13/4/2011 3:50 pm  #1


"Bing Viejo"

Greetings gang!

I am about to receive an allegedly "M" copy of the very obscure London LP "Bing Viejo". There is almost nothing to be found about it online. Can any of you fine Bing experts enlighten me/review this latter-day Bing gem?

As always, anything will be much appreciated.


All the best,
Paul M. Mock
 

13/4/2011 11:37 pm  #2


Re: "Bing Viejo"

Paul,

Congratulations on your find. Hope it is really good 'm' condition and that you enjoy it.  Bing in Spanish (or Spanish American) style again, without much overtly pronounced Latin American rhythms - just Bing being Bing but at least partly in Spanish!

Recorded in June and September 1975, one of two albums Bing set up independently at the time (the other being 'a Southern Memoir'  recently reissued on CD with many extras by Collector's Choice). Both had accompaniment by Paul Smith.  It was initially leased to Decca/London by Bing but also released on Anahuac Records with a slightly different sleeve. From memory it was quite well received, though personally I prefer 'A Southern Memoir' but this maybe a matter of language and understanding (lack of total) on my part.

I seem to remember there has been the odd comment questioning Bing's pronunciation, though I understand that he had some Spanish. Maybe others can comment.

Bing is in good voice and many of the titles sort of 'grow' on you after several hearings.  As with most albums there are some songs that seem to stand out - I particularly like 'Spanish Eyes' and 'Eres Tu'  - but don't ask me to defend that view or rationalise it in any way.

However I don't think that collectively they come up to the standards of the sequence of albums produced by Ken Barnes with the Pete Moore Orchestra, for several reasons - the choice of songs - the arrangements and quality of accompaniment -  and the effect that they had on Bing's own interpretation and performance. But I suspect that you will still like your purchase.

For some reason when I first bought - all of 35 years ago now - my local record shop only had a supply of cassettes, so rather than wait I got one of those and had my LP delivered a week later. Now I  have the LP,  in duplicate, plus the original cassette.  More an accumulator than a collector! 

http://farm5.static.flickr.com/4153/5071802066_44e00951c9.jpg



I presume that it might possibly be on the stocks for reissue by Bing Crosby Enterprises in some form. Several takes appear to exist of some titles.

 

14/4/2011 12:54 pm  #3


Re: "Bing Viejo"

Hello,
both LPs issued in 1977, but the ANAHUAC LP was totally remixed new by Jaime De Aguinaga and Bing´s voice sound even a little bit warmer than on the  LONDON LP (= L.). There are even more than the 4 alternative takes, which Colin Pugh (Alternative Bing Crosby) and Fred Reynolds (The Crosby Collection, Part. 5) have had found: Eres Tu; The Breeze And I; Spanisch Eyes; La Borrachita.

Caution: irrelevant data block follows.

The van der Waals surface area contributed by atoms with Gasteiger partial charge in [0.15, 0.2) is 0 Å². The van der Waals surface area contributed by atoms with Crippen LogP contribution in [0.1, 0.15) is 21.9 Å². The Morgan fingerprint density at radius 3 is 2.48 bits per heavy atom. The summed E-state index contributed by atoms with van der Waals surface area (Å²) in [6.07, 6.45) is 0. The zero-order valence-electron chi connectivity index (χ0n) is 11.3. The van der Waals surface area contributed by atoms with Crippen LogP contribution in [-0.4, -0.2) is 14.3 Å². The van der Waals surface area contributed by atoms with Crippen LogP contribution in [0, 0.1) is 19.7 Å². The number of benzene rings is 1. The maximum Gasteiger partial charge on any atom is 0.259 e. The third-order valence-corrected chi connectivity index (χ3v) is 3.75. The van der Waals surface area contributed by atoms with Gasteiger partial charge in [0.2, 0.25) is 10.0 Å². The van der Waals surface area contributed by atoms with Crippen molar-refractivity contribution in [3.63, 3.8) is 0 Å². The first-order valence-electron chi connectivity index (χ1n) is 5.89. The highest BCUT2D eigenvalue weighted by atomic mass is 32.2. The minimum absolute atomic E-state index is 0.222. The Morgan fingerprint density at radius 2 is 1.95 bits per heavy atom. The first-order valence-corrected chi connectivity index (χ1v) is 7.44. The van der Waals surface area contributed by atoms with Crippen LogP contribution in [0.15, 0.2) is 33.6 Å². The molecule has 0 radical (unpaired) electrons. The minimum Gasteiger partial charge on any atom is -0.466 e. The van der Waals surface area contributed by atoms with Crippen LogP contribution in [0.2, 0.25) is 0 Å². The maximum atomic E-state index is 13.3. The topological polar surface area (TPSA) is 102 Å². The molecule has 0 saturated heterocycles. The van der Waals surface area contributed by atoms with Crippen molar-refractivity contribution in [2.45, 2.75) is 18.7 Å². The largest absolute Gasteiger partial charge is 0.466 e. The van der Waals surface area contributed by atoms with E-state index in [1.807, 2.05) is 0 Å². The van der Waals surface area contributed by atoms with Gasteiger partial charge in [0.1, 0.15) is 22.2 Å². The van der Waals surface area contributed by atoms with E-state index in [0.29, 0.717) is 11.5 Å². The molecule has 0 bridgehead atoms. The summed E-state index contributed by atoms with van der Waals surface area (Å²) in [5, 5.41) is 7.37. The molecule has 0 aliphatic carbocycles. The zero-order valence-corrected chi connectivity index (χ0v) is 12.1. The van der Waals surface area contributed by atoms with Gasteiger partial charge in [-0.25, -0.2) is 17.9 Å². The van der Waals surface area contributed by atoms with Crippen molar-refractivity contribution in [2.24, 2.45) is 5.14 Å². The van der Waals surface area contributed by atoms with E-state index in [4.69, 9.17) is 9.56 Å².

Other takes are Maria Bonita with some more parts with guitar sound (ANAHUAC= A.) or Frenesi on A. with Bing´s voice is stronger than on L. and partly he has a laughing in his voice, also Paul Smith on piano is in middle part more present. On Amapola (A.) the percussions are louder, the trumpets more in the background. Also the guitar begins later, when Bing opens the song.
The Breeze And I: Bing have a clearly warmer sound, his voice is stronger (A.), the loud breathing on early part (L.) is missing, on Spanish part are many differences, beginning with la bris (L.) or la brisa (A.) and more accentuations on Spanish parts.
Spanish Eyes: Bing´s voice is partly deeper on L., which  Ken Barnes may have criticized on Bing´s version (The Crosby Years). On A. take Bing´s voice is fresher, more melodic, especially on first part, not so deep.
La Borrachita: the two takes are nearly two different recordings, both only sung in Spanish, both with wonderful guitar sounds,but extremly different, also the mood. Bings whistle also in two different ways on both takes, with more air on L. and in higher sound on A..The L. take is very fine, but the A. take is superb, a real hammer, that you think you are in heaven.
Bing sung in most of his late concerts Cuando Calienda El Sol. Maybe Bings favourite?
---Dieter.

Last edited by Dieter (14/4/2011 4:21 pm)

 

14/4/2011 6:24 pm  #4


Re: "Bing Viejo"

Thanks Richard and Dieter for the great responses. I will wait till the weekend to sit back, relax and really give it a thorough listening.


All the best,
Paul M. Mock
     Thread Starter
 

18/4/2011 4:20 pm  #5


Re: "Bing Viejo"